En El Hospital

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In Argentina I was bitten by mosquitoes. Then I was bitten by bed bugs. I had lost count of the bites by the time I got the ferry to Uruguay – and, there, I was bitten by sandflies, or something as small and pugnacious. Dozens of them died in the DEET on my legs; dozens more got through and bit me. Horrible things.

One bite smarted as if I had been stung by a wasp. I ignored it until late in the evening when it blew up like a balloon and turned yellow.  I slapped a big plaster on it until morning, then went to the pharmacist for antihistamines and more plasters. I showed her the bite.

“¿Do you have médico?” she asked

“Medico?” I guessed she was talking about some kind of insurance scheme until I dredged up a memory from my desultory attempts to learn Spanish. “Oh! Have I seen a doctor? No, I haven’t.”

“Deberίas: you eshould. Pienso que might be espider.”

“A spider?”

“Sί, espider.”

Where do I go?”

El hospital. La próxima block.”

There were a dozen or more clinics crammed into two cross streets, each covering a separate discipline but my Spanish was too hopeless to work out which was which, and they all, in any case, had the sleek corporate look of institutions who specialise in sending big bills to insurers.

But there was a grubbier building with “Emergencias” on the sign above the door and no smart reception with blonde wood floors and expensively bland art on the walls. It was the familiar chaos of an A&E unit with coughing, sneezing, crying children, hobbling adults and ice packs clamped over painful bits.

¿Sί?” said a guy in a white coat, and I explained – in English – why I was there.

No espeak espanish,” he said with a smirk and seemed to think it was a clever line, because he sniggered and repeated it to several other people. Nobody laughed except him.

Someone else pointed to a sliding window in the far wall and I went over and spoke to the guy inside and he had no English either but called over a girl who spoke Spanglish like the pharmacist and took me through to the accounts department.

No espeak espanish,” the sniggering man called out to the girl as we passed, but she ignored him. I imagine that happens to him a lot.

You need for to pay,” they told me in accounts.

How much?” I asked, but they didn’t want to talk about figures until they had swiped my card and then, when they found out what card I had, didn’t want to talk to me at all. They sent me over the road.

No aquί,” they said across the road.

¿Hablas Inglés?” I asked, but they didn’t. Nada. No una sola palabra. Lo siento.

But where should I go, then? ¿Donde?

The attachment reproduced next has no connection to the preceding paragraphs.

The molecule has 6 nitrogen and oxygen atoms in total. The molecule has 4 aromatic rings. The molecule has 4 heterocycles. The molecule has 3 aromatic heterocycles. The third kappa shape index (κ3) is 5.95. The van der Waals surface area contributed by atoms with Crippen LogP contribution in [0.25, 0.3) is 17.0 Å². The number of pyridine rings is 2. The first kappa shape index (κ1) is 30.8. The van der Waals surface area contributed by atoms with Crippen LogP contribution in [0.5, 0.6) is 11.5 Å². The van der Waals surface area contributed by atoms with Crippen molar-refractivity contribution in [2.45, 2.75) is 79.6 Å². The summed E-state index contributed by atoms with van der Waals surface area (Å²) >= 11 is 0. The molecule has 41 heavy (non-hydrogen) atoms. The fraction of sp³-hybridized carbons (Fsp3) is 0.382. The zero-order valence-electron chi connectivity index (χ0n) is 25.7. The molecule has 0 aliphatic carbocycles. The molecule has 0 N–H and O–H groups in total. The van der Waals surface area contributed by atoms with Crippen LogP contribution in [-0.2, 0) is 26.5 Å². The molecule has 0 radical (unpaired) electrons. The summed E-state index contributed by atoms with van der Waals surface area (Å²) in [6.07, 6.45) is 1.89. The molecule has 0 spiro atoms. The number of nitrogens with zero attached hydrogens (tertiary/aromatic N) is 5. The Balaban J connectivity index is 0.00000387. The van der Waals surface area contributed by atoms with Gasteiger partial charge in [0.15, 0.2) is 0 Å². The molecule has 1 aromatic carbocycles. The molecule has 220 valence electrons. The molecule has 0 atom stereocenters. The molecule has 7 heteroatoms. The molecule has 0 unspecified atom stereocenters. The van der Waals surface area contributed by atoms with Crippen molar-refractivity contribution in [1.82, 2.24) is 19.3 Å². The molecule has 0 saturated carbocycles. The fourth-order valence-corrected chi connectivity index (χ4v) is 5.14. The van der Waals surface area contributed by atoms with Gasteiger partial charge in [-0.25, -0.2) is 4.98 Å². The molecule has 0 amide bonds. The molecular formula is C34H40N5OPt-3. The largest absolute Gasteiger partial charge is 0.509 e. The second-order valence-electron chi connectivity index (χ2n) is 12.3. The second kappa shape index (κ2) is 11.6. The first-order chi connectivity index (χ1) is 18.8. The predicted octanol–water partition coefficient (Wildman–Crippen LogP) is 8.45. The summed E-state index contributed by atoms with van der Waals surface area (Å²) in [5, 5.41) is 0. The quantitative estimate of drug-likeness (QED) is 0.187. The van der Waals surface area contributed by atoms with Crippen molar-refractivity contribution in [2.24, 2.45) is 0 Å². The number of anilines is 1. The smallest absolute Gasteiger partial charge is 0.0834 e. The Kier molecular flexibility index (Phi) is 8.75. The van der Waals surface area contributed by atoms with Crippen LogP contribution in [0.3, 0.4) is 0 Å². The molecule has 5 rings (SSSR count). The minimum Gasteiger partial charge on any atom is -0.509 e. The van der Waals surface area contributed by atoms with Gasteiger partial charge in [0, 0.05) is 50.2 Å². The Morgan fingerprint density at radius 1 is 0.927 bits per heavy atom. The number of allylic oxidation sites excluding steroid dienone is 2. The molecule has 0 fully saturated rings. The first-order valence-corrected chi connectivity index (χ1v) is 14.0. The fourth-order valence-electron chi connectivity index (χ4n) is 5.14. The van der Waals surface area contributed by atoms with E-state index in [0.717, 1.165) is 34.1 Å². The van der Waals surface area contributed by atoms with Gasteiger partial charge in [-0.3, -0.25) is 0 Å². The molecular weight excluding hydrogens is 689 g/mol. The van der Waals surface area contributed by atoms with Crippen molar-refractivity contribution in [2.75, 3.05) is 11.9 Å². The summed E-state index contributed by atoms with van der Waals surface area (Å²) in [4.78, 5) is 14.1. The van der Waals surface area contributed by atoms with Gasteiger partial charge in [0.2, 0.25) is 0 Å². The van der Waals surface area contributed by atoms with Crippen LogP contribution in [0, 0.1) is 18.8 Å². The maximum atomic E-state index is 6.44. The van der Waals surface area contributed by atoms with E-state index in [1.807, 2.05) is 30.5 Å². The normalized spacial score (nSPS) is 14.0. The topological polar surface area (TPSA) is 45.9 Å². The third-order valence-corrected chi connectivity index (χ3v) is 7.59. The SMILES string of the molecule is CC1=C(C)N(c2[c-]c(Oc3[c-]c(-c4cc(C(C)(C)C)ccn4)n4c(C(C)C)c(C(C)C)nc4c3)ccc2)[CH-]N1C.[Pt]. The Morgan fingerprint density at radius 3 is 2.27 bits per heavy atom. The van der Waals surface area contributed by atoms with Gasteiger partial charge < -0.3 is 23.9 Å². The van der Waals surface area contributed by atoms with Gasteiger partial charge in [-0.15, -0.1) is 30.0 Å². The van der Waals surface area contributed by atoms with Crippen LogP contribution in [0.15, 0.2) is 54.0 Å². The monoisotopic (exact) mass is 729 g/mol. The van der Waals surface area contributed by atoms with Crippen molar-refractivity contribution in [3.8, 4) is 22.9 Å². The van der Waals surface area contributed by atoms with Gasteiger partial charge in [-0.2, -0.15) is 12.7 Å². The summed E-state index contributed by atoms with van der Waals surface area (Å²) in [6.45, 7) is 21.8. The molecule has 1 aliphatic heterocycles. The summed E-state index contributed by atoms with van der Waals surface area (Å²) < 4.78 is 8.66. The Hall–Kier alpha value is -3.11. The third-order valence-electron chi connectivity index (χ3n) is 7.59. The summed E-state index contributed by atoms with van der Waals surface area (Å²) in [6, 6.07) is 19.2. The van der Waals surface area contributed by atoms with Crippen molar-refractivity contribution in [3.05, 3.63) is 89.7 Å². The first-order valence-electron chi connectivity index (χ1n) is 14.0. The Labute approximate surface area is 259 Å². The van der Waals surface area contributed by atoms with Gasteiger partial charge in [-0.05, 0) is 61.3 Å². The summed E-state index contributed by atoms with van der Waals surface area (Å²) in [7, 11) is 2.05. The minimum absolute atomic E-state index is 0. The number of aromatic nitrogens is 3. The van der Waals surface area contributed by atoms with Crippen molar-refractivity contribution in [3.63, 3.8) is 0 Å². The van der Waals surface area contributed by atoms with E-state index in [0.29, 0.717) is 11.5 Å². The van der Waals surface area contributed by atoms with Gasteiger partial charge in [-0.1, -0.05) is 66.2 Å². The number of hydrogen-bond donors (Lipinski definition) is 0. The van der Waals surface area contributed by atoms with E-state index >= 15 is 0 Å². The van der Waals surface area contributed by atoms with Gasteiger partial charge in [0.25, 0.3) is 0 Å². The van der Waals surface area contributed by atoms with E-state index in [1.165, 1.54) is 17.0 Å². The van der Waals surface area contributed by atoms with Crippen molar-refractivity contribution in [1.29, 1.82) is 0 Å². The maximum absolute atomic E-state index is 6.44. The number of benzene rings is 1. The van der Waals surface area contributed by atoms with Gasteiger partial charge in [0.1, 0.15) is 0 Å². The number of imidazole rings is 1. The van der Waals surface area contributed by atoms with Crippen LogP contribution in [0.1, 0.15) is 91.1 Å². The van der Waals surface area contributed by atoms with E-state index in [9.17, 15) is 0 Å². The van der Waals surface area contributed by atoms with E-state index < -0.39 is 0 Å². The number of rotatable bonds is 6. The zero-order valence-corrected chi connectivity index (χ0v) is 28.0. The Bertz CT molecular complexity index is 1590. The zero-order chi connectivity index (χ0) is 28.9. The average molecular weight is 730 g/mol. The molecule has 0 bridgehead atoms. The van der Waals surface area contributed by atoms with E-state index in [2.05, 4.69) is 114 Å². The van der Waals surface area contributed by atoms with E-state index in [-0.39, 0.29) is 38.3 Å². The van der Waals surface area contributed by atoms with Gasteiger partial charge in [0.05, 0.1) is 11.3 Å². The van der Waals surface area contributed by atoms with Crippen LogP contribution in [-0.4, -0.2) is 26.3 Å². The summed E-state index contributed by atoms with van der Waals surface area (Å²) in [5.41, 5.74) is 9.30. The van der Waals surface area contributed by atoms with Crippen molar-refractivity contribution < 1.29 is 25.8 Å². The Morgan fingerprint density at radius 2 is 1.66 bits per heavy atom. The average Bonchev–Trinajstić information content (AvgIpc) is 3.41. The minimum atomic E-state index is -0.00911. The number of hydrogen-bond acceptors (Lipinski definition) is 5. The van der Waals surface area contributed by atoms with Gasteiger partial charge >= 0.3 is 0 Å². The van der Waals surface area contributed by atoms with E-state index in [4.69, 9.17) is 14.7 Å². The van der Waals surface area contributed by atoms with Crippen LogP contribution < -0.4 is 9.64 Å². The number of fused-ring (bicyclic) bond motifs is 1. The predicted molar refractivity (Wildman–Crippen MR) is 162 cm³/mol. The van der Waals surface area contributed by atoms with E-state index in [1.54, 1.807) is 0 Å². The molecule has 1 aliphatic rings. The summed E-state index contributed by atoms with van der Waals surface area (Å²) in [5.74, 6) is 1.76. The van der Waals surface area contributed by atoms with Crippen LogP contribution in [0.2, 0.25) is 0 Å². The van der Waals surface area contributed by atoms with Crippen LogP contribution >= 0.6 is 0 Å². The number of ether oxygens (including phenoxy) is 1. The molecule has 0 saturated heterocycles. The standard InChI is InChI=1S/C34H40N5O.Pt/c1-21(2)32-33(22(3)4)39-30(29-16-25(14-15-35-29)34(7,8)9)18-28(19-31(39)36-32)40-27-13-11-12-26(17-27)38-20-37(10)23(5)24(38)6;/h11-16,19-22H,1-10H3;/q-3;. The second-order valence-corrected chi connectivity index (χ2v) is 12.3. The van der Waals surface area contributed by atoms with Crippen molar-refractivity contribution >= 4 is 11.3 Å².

“Fuera de la clínica, a la izquierda, ir a la vuelta de la esquina, traverser la calle, y hay un edificio blanco con un rótulo de «emergencias»*.”

I gathered from the gestures and the occasional word I understood that she was directing me back to the hospital from which I had come.

“Erm, I think that’s where I’ve just been and they sent me over to you?”

“Fuera de la clínica,” she repeated with a sigh, louder and a little more slowly, although it was still just a blur of sound to me,“a la izquierda, ir a la vuelta de la esquina, traverser la calle, y hay un edificio blanco con un rótulo de «emergencias».”

Oh bollocks to it, I thought, and went out to enjoy my day.

But my mind always looped round to spider bites. What kind of spider? Why did the pharmacist think I needed to see a doctor straight away? In the end, I had to go back to the hostel and get onto Google.

It seemed clear enough: if you were bitten by the sort of spider toxic enough to leave a blister like that – and assuming it didn’t kill you outright – you either had to be rushed straight to intensive care, or there was not much a doctor could do for you, except prescribe things which you could buy over the counter, anyway.

But the blister got bigger overnight and I read some more about spider bites and found horror stories – admittedly in sources like The Daily Mail – about people who had been bitten and left the blisters to take their course and ended up with agonising ulcers, gangrene, and worse.

I was due to go back to Argentina, up to the far north and then down to Patagonia, but I would not, now, be able to do the trekking and climbing I had planned. I thought that the bite would more likely than not turn out to be nothing to worry about; but if there were any real risk of getting the symptoms I had read about, I wanted to be at home, not in a backpacker hostel, still less in a hospital where hardly anyone spoke English.

So I went back to BA and got the next plane but one to London.

© Richard Senior 2016

*I’m sure this is terrible Spanish. It’s the gist, of course, not the actual words.

3 thoughts on “En El Hospital

  1. It was but it was the right decision to come home. The bite went away leaving nothing but a scar the size and shape of a 1p piece, but it could easily have been a lot more unpleasant. In any case I wouldn’t have been able to get the boots on to do the trekking and ice climbing I’d planned, so better to go back in the (our) Autumn when the weather improves again

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